June 5 is World Environment Day, now celebrating its 40th anniversary.

I wish my father could be here to share in the festivities. As the founder of Earth Day, he recognized long before most of us how important it is that we act as good stewards of our land, air and water.

My father gave me many gifts, but perhaps the greatest gift he gave me is the understanding that in ways small or large, individual action matters, and we as individuals have the power to change the world in often unimaginable ways. That is at the heart of Earth Day and of World Environment Day.

World Environment Day, established two years after the first Earth Day, encourages people across the globe to do something positive, something extra, to protect the world around us.

Take the issue of water. The world faces a growing crisis of water scarcity. Unless we take action to resolve it, the projected water shortages are likely to lead to conflict between nations within 10 years, according to a new report for the State Department by the National Intelligence Council. But if we all took one small action that reduced our water consumption, whether it was to install a low flow faucet or a rain barrel, we could make a difference. The collective benefit of millions of people taking action would be meaningful, just as it would if everyone stopped using disposable plastic bags whenever possible.

All of us have the opportunity to make a contribution to a clean environment. We must do this at the most basic level regarding how we treat our limited natural resources — our land, our water, our air — because each of us has a role to play as stewards of the future.

We must forge a sustainable conservation ethic. We do this not just by electing public officials who take the right stand on important issues and by holding corporations accountable for their business practices, but also by taking personal responsibility for our own impact on a finite natural world.

This is what World Environment Day is about. Take action however you can, call on your elected officials to adopt sensible environmental policies, use your words and your actions to do something to make the world a better place on June 5.

My father often said, “The economy is a wholly owned subsidiary of the environment, not the other way around.” Our wealth and economic well-being depend on ample supplies of clean water, clean air and productive farms and forests, managed in a way that doesn’t mortgage the future for short-term gains today.

I ask you to remember this lesson from my father: In ways small or large, what you do matters. Please do your part for the environment on this World Environment Day.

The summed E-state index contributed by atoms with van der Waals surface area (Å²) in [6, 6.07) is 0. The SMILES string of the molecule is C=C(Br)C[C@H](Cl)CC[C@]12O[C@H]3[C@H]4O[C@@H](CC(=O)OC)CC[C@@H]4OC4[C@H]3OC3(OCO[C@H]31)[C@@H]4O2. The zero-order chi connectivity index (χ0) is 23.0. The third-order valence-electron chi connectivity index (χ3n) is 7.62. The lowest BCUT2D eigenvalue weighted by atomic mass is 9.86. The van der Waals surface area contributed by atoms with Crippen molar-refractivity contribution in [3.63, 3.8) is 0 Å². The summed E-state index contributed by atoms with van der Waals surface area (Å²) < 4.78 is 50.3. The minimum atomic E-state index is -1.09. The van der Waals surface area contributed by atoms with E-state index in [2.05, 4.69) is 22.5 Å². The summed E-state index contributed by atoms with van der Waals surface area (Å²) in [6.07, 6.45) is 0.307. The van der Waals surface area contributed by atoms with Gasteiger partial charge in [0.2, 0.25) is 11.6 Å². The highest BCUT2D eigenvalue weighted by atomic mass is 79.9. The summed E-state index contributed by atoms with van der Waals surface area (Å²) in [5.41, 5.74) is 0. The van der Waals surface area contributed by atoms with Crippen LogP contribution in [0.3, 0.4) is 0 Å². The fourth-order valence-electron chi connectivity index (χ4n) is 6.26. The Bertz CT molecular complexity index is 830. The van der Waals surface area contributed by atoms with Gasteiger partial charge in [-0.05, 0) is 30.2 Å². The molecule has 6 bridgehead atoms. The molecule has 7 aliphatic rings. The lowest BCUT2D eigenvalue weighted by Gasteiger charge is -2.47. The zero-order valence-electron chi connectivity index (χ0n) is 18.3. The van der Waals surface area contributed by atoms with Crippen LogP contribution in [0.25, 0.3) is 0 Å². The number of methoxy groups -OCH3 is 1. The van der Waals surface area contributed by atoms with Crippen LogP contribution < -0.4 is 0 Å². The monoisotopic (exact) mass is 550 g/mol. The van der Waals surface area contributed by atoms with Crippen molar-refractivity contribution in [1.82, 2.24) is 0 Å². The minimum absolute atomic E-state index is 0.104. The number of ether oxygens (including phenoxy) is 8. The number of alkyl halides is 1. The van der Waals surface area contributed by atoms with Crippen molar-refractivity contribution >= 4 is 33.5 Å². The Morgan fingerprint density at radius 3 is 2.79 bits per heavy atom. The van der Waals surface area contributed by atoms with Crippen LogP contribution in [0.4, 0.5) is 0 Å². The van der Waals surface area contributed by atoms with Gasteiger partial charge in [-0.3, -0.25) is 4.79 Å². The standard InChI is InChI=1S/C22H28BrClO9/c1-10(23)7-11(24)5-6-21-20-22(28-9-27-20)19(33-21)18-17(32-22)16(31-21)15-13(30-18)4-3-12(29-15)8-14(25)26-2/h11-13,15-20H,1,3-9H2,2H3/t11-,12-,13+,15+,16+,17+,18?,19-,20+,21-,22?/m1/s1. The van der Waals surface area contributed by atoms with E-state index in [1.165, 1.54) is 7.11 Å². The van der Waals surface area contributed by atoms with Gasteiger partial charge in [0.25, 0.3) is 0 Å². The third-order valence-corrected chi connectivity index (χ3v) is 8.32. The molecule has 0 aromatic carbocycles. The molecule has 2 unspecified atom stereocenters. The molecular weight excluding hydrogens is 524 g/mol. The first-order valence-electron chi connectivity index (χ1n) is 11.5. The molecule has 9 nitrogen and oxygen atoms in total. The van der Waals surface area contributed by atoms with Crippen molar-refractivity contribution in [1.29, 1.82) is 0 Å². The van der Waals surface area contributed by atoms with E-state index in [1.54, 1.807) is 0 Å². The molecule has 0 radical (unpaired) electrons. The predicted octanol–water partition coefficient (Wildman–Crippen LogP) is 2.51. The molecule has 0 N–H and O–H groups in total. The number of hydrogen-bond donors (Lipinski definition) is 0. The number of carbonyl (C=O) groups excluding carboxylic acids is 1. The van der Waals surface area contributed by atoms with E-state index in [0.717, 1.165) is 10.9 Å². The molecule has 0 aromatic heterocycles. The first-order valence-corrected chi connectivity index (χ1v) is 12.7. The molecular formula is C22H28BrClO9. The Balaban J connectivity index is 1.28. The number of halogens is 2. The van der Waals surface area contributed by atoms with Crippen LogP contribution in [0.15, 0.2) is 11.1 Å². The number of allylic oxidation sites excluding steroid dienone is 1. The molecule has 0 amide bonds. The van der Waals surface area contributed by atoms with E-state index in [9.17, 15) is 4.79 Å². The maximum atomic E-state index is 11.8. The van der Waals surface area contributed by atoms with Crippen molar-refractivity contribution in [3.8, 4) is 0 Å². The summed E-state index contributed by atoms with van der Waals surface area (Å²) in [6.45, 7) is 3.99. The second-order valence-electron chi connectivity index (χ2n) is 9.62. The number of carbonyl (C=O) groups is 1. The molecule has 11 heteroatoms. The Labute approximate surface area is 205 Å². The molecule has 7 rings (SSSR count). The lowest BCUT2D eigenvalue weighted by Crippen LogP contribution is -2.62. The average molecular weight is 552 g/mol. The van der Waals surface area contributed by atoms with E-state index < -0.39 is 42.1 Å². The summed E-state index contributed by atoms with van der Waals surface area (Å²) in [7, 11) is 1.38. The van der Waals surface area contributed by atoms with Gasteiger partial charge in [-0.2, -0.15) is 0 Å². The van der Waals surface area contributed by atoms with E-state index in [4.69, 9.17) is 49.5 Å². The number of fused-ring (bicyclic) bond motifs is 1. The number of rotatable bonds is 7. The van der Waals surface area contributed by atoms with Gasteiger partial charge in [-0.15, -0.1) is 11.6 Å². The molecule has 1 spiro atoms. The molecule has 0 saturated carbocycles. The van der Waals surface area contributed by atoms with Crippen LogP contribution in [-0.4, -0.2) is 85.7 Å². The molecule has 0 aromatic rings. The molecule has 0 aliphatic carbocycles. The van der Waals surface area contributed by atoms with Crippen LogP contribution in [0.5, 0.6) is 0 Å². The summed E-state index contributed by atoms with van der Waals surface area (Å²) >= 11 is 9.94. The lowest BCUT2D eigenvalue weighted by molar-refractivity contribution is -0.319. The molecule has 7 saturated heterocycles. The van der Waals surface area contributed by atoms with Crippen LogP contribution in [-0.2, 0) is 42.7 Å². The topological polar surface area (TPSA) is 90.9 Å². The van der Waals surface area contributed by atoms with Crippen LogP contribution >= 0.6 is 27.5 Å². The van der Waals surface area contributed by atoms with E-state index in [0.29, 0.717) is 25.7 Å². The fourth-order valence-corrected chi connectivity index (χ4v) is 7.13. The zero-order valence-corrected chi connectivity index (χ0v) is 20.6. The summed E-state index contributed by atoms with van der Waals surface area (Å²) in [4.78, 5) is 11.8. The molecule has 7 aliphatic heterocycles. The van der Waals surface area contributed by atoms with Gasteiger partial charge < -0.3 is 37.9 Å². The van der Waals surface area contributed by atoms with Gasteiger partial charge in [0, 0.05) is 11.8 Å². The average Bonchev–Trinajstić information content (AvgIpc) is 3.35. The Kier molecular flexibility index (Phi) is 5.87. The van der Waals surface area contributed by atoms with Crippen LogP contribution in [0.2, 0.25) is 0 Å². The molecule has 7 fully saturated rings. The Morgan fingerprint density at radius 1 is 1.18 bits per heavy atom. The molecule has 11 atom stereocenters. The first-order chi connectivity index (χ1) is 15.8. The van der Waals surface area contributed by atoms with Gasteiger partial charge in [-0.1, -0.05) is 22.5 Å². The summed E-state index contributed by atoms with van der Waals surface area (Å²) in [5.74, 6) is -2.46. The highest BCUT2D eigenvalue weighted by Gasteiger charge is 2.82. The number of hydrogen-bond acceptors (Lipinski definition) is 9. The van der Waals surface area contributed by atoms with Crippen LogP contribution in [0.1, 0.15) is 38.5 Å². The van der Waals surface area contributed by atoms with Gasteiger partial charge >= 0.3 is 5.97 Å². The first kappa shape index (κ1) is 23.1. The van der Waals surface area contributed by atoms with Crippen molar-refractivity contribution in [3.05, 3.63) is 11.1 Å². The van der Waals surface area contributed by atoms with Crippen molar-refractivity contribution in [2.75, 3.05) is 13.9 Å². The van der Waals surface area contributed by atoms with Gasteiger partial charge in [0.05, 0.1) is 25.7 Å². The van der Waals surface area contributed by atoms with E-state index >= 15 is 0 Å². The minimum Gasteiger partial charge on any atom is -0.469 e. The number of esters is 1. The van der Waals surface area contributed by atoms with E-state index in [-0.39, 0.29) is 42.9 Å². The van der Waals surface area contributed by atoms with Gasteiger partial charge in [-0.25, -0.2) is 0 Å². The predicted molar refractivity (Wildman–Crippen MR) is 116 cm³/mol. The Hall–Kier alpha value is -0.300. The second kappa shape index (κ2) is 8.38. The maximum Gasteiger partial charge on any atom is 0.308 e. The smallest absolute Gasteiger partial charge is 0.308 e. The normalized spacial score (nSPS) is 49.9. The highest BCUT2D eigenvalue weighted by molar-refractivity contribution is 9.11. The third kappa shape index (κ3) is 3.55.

Tia Nelson is executive secretary of the Wisconsin Board of Commissioners of Public Lands and is the daughter of the late U.S. Sen. Gaylord Nelson, who founded Earth Day in 1970. She can be reached at pmproj@progressive.org.

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Forty years ago the UN General Assembly passed a resolution against "hostile environmental modification techniques...

The beauty and the tragedy of everyday life in a war zone.

By Wendell Berry

Manifesto: The Mad Farmer Liberation Front

Love the quick profit, the annual raise,
vacation with pay. Want more 
of everything ready made. Be afraid 
to know your neighbors and to die.
And you will have a window in your head.
Not even your future will be a mystery 
any more. Your mind will be punched in a card 
and shut away in a little drawer.
When they want you to buy something 
they will call you. When they want you
to die for profit they will let you know. 
So, friends, every day do something
that won’t compute. Love the Lord. 
Love the world. Work for nothing. 
Take all that you have and be poor.
Love someone who does not deserve it. 
Denounce the government and embrace 
the flag. Hope to live in that free 
republic for which it stands. 
Give your approval to all you cannot
understand. Praise ignorance, for what man 
has not encountered he has not destroyed.
Ask the questions that have no answers. 
Invest in the millennium. Plant sequoias.
Say that your main crop is the forest
that you did not plant,
that you will not live to harvest.

Say that the leaves are harvested 
when they have rotted into the mold.
Call that profit. Prophesy such returns.
Put your faith in the two inches of humus 
that will build under the trees
every thousand years.
Listen to carrion—put your ear
close, and hear the faint chattering
of the songs that are to come. 
Expect the end of the world. Laugh. 
Laughter is immeasurable. Be joyful
though you have considered all the facts. 
So long as women do not go cheap 
for power, please women more than men.
Ask yourself: Will this satisfy 
a woman satisfied to bear a child?
Will this disturb the sleep 
of a woman near to giving birth? 
Go with your love to the fields.
Lie easy in the shade. Rest your head 
in her lap. Swear allegiance 
to what is nighest your thoughts.
As soon as the generals and the politicos 
can predict the motions of your mind, 
lose it. Leave it as a sign 
to mark the false trail, the way 
you didn’t go. Be like the fox 
who makes more tracks than necessary, 
some in the wrong direction.
Practice resurrection.

Wendell Berry is a poet, farmer, and environmentalist in Kentucky. This poem, first published in 1973, is reprinted by permission of the author and appears in his “New Collected Poems” (Counterpoint).

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